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Chuck Palahniuk
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Ben Hogan, Anthony Ravielli
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The Cat Whisperer: Why Cats Do What They Do--and How to Get Them to Do What You Want - Mieshelle Nagelschneider Disclosure: I received an advance copy of this book for review. There was no contract other than a request that I write a review. No payment was made to me for doing this, other than the receipt of the book.

Millions of cats are needlessly euthanized every year due to behavioral issues. Some people take them to the vet; others drop them off at animal shelters where they will be put down after a short time waiting for an adoption that never comes.

This book as an attempt to help the reader understand why cats may behave in undesired ways and how to rectify the situation. From a young age Mieshelle had an affinity for understanding cat psychology. Starting as a vet tech she perfected her ideas and now has over 33,000 hours of experience in cat behavior analysis. She claims almost 100% success in most issues, and over 90% in others.

For that alone, if you are struggling with a cat “pooping outside the litterbox” issue, this book probably warrants a read.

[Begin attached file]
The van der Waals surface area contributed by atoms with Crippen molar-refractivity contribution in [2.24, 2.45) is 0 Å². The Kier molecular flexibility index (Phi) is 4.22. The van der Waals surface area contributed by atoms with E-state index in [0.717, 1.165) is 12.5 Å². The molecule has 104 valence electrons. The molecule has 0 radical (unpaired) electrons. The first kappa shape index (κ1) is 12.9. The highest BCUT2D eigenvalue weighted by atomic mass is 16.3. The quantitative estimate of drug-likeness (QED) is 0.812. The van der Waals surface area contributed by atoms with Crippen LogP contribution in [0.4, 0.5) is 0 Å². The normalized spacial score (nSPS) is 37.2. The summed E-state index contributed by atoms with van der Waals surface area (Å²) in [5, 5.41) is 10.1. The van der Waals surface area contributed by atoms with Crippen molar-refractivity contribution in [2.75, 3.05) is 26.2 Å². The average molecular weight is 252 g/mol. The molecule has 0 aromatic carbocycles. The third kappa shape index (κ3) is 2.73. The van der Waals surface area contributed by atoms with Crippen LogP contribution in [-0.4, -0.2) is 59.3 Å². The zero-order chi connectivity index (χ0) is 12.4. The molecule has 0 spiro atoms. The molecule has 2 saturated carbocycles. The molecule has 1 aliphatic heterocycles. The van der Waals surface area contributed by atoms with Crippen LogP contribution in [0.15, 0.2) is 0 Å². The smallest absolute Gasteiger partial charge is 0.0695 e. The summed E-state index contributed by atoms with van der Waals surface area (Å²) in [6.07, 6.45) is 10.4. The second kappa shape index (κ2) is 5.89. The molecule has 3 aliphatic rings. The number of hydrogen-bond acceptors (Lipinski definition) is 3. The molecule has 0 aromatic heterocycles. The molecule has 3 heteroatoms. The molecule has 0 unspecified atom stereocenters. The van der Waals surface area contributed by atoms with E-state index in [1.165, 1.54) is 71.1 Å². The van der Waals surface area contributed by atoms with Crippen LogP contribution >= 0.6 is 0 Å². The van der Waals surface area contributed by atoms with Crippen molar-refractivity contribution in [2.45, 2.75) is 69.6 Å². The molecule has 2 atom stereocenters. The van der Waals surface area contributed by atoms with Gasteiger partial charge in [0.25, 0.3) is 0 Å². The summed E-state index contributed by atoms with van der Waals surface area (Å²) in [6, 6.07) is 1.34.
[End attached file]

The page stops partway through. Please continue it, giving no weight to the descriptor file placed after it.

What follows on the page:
The book outlines how we project our feelings into what cats think, and how we are totally off in understanding what they actually are thinking.

Chapter 2 helps outline how the successive chapters will be laid out, so that the reader can skip ahead to the (probable) reason they bought the book.

There is a lot of “how to” of dealing with new cat introductions, cat antisocial behavior and other problem behaviors. And there is even some cool stuff on training your cat to do simple tricks (the author has a soft spot for the “high five”.)

I only have a couple criticisms of the book.

The first is that there was a lot of space used in the beginning for the author’s backstory. It was all very interesting and helpful for the reader to realize that this is someone you should possibly pay attention to, but it was a lot. Like 20% of the book.

I also think that her methodology of introducing two cats would take too long and possibly freak out a cat stuck in one room even more than just introducing the cats in the beginning.

And finally (and this isn’t really a criticism per se) the book doesn’t seem to be written for someone to read straight through. You probably wouldn’t in a real-world situation since Fluffy shredding the drapes is different than Patches spraying.

If you’ve read this far, there is also a graphic description of how cats are declawed. I did it in the past, but now that I really understand I’ll never consider it again. Sorry about that one, Sparky. At least you never held it against me.

*Interestingly, the day after I finished a book on animal behavior, it was eaten by my dog. Really.